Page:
My first successful effort. not neat, but it worked. This piece is just the brass pipe sitting on the brass strap.
So, before I can make my new exhaust header, I need to learn how to join the pipe, and the piece of metal.
I thought I would investigate brazing the pieces together, as it seems like the best way to join the two relatively small and thin pieces together.
Upon doing some reading online, there appeared to be 2 categories, Silver Soldering, and Brazing. Both seemed to be a very similar process, but there seems to be some difference between silver soldering and brazing, and my understanding those are:
- Silver Soldering uses filler rods which contain, as the name suggests, Silver, whereas actual brazing uses bronze filler rods.
- Brazing requires more heat, due to the bronze filler rods having a higher melting point, and as thus, you really want oxy/acetylene gas.
- Silver Soldering isn’t very good at filling gaps, close fit up is needed. Brazing is much better at filling gaps in a workpiece.
Now, that may, or may not be completely accurate, but that’s my current understanding of the differences. I’m always willing to learn more if you are knowledgable of the matters.
These are the silver solder rods that I'm using. 2% seem to work. Higher silver content makes them melt at lower temperatures.
So, off to Bunnings to take a look at what they have. They are selling flux coated brazing rods suitable for what I want to do for $14 for a pack of 4 maybe 6, or much longer lengths (about a meter i think) of 2% silver rods for about $2 a length. Then, of course you have to add flux to the cost of the unfluxed rods, which adds about $15, but a small container of flux will last a long time, and is a lot cheaper if you are using more than a few lengths. I went with the 2% rods, and a container of flux.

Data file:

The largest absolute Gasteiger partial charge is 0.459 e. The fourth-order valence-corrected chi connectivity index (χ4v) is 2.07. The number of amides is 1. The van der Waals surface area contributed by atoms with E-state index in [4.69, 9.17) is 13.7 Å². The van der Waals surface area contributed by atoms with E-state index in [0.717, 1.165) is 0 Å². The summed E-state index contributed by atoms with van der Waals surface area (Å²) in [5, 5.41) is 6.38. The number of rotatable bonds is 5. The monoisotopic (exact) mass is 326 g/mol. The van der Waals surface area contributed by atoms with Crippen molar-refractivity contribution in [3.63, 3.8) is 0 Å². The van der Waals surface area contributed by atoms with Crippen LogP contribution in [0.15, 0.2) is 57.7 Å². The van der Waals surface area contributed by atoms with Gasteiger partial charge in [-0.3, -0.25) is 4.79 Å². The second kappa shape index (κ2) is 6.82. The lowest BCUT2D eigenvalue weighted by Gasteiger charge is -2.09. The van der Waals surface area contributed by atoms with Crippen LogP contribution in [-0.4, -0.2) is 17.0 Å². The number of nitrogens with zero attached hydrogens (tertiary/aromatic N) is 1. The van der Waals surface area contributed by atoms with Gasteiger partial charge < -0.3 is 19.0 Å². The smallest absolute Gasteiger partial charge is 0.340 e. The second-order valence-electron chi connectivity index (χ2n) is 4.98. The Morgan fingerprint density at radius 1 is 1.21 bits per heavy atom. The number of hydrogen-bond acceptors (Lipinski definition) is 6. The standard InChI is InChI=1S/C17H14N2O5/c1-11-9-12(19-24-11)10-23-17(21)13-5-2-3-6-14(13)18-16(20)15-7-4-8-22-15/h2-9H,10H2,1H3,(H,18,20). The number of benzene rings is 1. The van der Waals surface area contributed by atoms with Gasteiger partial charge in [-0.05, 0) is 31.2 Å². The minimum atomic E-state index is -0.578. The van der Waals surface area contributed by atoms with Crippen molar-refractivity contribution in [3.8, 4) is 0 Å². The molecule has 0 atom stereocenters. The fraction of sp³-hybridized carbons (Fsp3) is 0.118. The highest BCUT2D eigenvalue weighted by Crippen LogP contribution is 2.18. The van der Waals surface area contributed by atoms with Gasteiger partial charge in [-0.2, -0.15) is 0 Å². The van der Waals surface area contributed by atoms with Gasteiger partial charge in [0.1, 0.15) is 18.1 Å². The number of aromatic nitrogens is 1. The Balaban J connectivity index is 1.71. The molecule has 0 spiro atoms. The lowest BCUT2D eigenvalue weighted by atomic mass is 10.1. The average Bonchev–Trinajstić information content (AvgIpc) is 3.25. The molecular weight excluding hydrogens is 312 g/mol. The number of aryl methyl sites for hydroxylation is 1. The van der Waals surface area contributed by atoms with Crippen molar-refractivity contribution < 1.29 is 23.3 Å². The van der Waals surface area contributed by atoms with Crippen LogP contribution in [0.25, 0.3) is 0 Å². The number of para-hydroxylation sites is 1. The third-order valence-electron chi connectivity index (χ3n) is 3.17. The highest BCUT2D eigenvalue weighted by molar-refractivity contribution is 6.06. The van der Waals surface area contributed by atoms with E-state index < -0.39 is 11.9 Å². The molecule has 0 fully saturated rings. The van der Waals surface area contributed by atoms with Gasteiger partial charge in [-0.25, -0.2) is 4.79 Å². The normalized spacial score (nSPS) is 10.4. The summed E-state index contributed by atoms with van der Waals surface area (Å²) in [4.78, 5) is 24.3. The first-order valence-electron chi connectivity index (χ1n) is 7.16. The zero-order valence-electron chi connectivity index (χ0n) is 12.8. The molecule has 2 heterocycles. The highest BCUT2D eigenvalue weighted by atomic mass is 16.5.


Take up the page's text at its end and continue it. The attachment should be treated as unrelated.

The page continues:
Ezi-Weld flux 602 silver soldering flux. You need to make sure you get Silver Solder flux, not soft solder flux, otherwise it won't work.
My first attempt didn’t go very well, I couldn’t really get the brazing rod to flow, But the next day I tried again, and things seemed to work much better.
I put my initial problem down to not enough heat. My first go I was trying to heat the brass on a 3/4 of paver brick, which I guess I needed to heat up too, before it would stop stealing heat from the brass. I also worked out there is a sweet spot in the gas torch where the most heat is generated. The first day I was playing around trying to work out that position.
My second go was done mostly on the other 1/4 of the paver, which seemed to heat up quicker. I’d learnt from the day before on where to hold the flame, and everything was great.
The second successful attempt, with the pipe mounted in a hold drilled in the plate.
After having some initial success, I decided to take it one step closer to the likely final product (the exhaust pipe for my nitro car). I drilled a hole the same size as the pipe in the piece of brass, and inserted it to make sure it fit.
Cleaning up the pieces with a wire brush, i then fluxed both pieces, before refitting them together, and resting the workpiece on my paver brick.
This is the bottom side of the thru hole joint. All of the solder was applied to the top, and was sucked thru to this side
I fired up the gas torch, with my new flint lighter, which is so much easier, as well as safer, then using matches. I’m so glad I picked up one of these bad boys. The silver solder flowed nicely and made its way right thru to the other side, as you can see from the picture above.
I always thought these were just for oxy/acetylene torches, but they work perfectly for LPG too!
So, that’s the state of my silver soldering. Next will be having a go at trying to get the tight bends needed in the pipe. I’m still trying to decide if I want to do this in brass, or have a go at the aluminium, or just plain steel. Before I make that decision, I’ll have to do some weighing up, mostly of being able to get the right sized metal.
Anyway, that’s all from me for this week. Stay tuned till next week, when I find something else to talk about.